(NC readers know that hand sanitizer is inadequate; what is required is soap and water, and facilities for washing one’s hands for a full twenty seconds.)

And from an Instacart worker:

The strike was organized by the newly formed Gig Workers Collective; here is their Medium post.

Whole Foods. Also from Vice (why Vice?), “Whole Foods Employees Are Staging a Nationwide ‘Sick-Out‘”

On March 31, Whole Foods employees will call in sick to demand paid leave for all workers who stay home or self-quarantine during the crisis, free coronavirus testing for all employees, and hazard pay of double the current hourly wage for employees who show up to work during the pandemic.

The sick-out follows reports that Whole Foods workers at numerous stores across the country, including locations in New York City, Chicago, Louisiana, and California have tested positive for Covid-19. In each of these locations, the stores have remained open, leading some employees to charge that Whole Foods has failed to prioritize their safety during a period of record sales for the company.

This strike is being organized by Whole Worker.

Amazon. Jacobin, in “Amazon Is a Breeding Ground,” has an interview with strike organizer Christian Smalls:

Christian Smalls, from Newark, New Jersey, is a thirty-one-year-old assistant manager at the Staten Island Amazon warehouse. The facility, called JFK8, employs nearly five thousand people — and more with each passing week, as mass layoffs send workers onto the job market and Amazon puts them to work delivering packages to those staying home during the economic shutdown….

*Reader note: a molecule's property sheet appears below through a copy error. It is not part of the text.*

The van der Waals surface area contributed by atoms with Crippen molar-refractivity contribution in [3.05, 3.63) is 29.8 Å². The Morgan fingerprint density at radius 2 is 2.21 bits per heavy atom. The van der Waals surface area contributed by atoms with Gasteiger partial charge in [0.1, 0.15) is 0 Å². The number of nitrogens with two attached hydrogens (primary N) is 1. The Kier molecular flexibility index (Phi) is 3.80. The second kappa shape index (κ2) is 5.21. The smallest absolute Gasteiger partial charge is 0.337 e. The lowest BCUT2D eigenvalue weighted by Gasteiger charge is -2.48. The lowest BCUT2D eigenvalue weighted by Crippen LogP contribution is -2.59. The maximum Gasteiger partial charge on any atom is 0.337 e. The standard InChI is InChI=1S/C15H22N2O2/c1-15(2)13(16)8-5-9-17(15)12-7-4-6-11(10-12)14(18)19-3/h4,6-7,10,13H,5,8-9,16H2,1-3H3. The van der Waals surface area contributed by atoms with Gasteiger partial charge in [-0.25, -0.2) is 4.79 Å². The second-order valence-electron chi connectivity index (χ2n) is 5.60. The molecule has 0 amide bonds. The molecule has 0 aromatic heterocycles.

Tomorrow, Smalls and his coworkers are walking off the job, hoping to bring operations to a halt and grab Governor Andrew Cuomo’s attention. They’re demanding that JFK8 be shut down for a minimum of two weeks and professionally sanitized. Workers, he says, should be paid during this quarantine, which should be long enough for the virus to induce symptoms in whoever’s currently infected.

From the interview:

Why are sick people coming into work?

Because Amazon is not offering paid sick leave. They’re offering unlimited unpaid time off, which is ridiculous because people shouldn’t be forced to sit at home without getting paid for choosing to be safe in quarantine. Since I’ve been off the job, I’ve been taking money out of my 401k just to get by. I shouldn’t have to do that.

The way the policy works is that you only get paid quarantine if you get tested and it comes back positive. But we know you can’t even get a test unless you’re really sick, and even then it takes a while to get the results. So you get people who are obviously sick as a dog coming into work.